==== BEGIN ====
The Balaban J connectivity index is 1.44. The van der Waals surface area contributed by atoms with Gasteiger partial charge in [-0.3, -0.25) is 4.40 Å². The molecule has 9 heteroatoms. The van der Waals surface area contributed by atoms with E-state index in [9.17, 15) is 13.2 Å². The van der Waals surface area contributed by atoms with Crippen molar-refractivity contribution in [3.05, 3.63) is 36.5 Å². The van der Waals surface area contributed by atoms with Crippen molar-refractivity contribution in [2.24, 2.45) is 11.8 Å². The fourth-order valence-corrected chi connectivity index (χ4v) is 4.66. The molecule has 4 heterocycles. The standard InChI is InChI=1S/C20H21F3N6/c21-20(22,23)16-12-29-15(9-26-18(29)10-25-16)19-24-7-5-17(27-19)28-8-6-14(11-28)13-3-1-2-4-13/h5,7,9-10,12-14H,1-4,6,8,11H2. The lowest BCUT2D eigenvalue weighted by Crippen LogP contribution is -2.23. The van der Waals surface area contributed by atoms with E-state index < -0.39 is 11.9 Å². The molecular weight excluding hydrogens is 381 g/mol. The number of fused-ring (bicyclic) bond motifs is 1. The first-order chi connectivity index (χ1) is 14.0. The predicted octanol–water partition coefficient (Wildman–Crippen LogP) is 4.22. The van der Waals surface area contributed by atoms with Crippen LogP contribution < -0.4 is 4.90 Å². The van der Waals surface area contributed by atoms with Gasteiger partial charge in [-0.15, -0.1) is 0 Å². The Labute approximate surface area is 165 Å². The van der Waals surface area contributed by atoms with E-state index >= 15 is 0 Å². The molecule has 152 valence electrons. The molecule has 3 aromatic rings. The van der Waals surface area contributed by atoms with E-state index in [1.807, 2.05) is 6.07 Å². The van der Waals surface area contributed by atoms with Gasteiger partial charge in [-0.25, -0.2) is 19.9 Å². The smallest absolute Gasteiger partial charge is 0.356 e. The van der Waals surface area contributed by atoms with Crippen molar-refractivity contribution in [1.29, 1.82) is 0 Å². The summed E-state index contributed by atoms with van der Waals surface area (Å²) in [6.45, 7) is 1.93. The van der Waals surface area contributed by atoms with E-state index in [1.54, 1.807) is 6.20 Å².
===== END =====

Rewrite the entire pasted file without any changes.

The Balaban J connectivity index is 1.44. The van der Waals surface area contributed by atoms with Gasteiger partial charge in [-0.3, -0.25) is 4.40 Å². The molecule has 9 heteroatoms. The van der Waals surface area contributed by atoms with E-state index in [9.17, 15) is 13.2 Å². The van der Waals surface area contributed by atoms with Crippen molar-refractivity contribution in [3.05, 3.63) is 36.5 Å². The van der Waals surface area contributed by atoms with Crippen molar-refractivity contribution in [2.24, 2.45) is 11.8 Å². The fourth-order valence-corrected chi connectivity index (χ4v) is 4.66. The molecule has 4 heterocycles. The standard InChI is InChI=1S/C20H21F3N6/c21-20(22,23)16-12-29-15(9-26-18(29)10-25-16)19-24-7-5-17(27-19)28-8-6-14(11-28)13-3-1-2-4-13/h5,7,9-10,12-14H,1-4,6,8,11H2. The lowest BCUT2D eigenvalue weighted by Crippen LogP contribution is -2.23. The van der Waals surface area contributed by atoms with E-state index < -0.39 is 11.9 Å². The molecular weight excluding hydrogens is 381 g/mol. The number of fused-ring (bicyclic) bond motifs is 1. The first-order chi connectivity index (χ1) is 14.0. The predicted octanol–water partition coefficient (Wildman–Crippen LogP) is 4.22. The van der Waals surface area contributed by atoms with Crippen LogP contribution < -0.4 is 4.90 Å². The van der Waals surface area contributed by atoms with Gasteiger partial charge in [-0.15, -0.1) is 0 Å². The Labute approximate surface area is 165 Å². The van der Waals surface area contributed by atoms with E-state index >= 15 is 0 Å². The molecule has 152 valence electrons. The molecule has 3 aromatic rings. The van der Waals surface area contributed by atoms with E-state index in [1.807, 2.05) is 6.07 Å². The van der Waals surface area contributed by atoms with Gasteiger partial charge in [-0.25, -0.2) is 19.9 Å². The smallest absolute Gasteiger partial charge is 0.356 e. The van der Waals surface area contributed by atoms with Crippen molar-refractivity contribution in [1.29, 1.82) is 0 Å². The summed E-state index contributed by atoms with van der Waals surface area (Å²) in [6.45, 7) is 1.93. The van der Waals surface area contributed by atoms with E-state index in [1.54, 1.807) is 6.20 Å².